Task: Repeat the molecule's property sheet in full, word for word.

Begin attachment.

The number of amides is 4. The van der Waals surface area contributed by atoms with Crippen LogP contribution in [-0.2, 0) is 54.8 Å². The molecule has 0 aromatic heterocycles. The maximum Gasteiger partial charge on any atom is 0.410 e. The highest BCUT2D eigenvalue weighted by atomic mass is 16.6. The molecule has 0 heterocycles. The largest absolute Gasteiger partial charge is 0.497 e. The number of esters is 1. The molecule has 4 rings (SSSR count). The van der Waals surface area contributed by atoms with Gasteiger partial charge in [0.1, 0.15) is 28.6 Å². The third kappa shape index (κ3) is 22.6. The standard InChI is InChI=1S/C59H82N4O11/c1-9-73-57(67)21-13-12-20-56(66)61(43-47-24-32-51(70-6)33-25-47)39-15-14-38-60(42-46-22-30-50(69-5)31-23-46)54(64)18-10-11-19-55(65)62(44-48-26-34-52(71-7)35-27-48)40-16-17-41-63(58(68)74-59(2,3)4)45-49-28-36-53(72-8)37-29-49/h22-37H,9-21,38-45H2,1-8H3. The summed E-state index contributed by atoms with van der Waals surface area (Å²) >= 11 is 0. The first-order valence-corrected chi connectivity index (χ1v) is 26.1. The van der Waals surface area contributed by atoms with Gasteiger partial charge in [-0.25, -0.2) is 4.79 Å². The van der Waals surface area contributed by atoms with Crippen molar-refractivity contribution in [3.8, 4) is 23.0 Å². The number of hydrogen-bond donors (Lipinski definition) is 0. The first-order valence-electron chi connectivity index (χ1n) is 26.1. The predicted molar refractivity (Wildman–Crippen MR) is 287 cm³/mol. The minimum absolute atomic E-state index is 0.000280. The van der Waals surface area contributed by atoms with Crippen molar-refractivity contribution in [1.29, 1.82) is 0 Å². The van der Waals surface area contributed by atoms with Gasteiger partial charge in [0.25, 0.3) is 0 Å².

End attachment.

The number of amides is 4. The van der Waals surface area contributed by atoms with Crippen LogP contribution in [-0.2, 0) is 54.8 Å². The molecule has 0 aromatic heterocycles. The maximum Gasteiger partial charge on any atom is 0.410 e. The highest BCUT2D eigenvalue weighted by atomic mass is 16.6. The molecule has 0 heterocycles. The largest absolute Gasteiger partial charge is 0.497 e. The number of esters is 1. The molecule has 4 rings (SSSR count). The van der Waals surface area contributed by atoms with Gasteiger partial charge in [0.1, 0.15) is 28.6 Å². The third kappa shape index (κ3) is 22.6. The standard InChI is InChI=1S/C59H82N4O11/c1-9-73-57(67)21-13-12-20-56(66)61(43-47-24-32-51(70-6)33-25-47)39-15-14-38-60(42-46-22-30-50(69-5)31-23-46)54(64)18-10-11-19-55(65)62(44-48-26-34-52(71-7)35-27-48)40-16-17-41-63(58(68)74-59(2,3)4)45-49-28-36-53(72-8)37-29-49/h22-37H,9-21,38-45H2,1-8H3. The summed E-state index contributed by atoms with van der Waals surface area (Å²) >= 11 is 0. The first-order valence-corrected chi connectivity index (χ1v) is 26.1. The van der Waals surface area contributed by atoms with Gasteiger partial charge in [-0.25, -0.2) is 4.79 Å². The van der Waals surface area contributed by atoms with Crippen molar-refractivity contribution in [3.8, 4) is 23.0 Å². The number of hydrogen-bond donors (Lipinski definition) is 0. The first-order valence-electron chi connectivity index (χ1n) is 26.1. The predicted molar refractivity (Wildman–Crippen MR) is 287 cm³/mol. The minimum absolute atomic E-state index is 0.000280. The van der Waals surface area contributed by atoms with Crippen molar-refractivity contribution in [1.29, 1.82) is 0 Å². The van der Waals surface area contributed by atoms with Gasteiger partial charge in [0.25, 0.3) is 0 Å².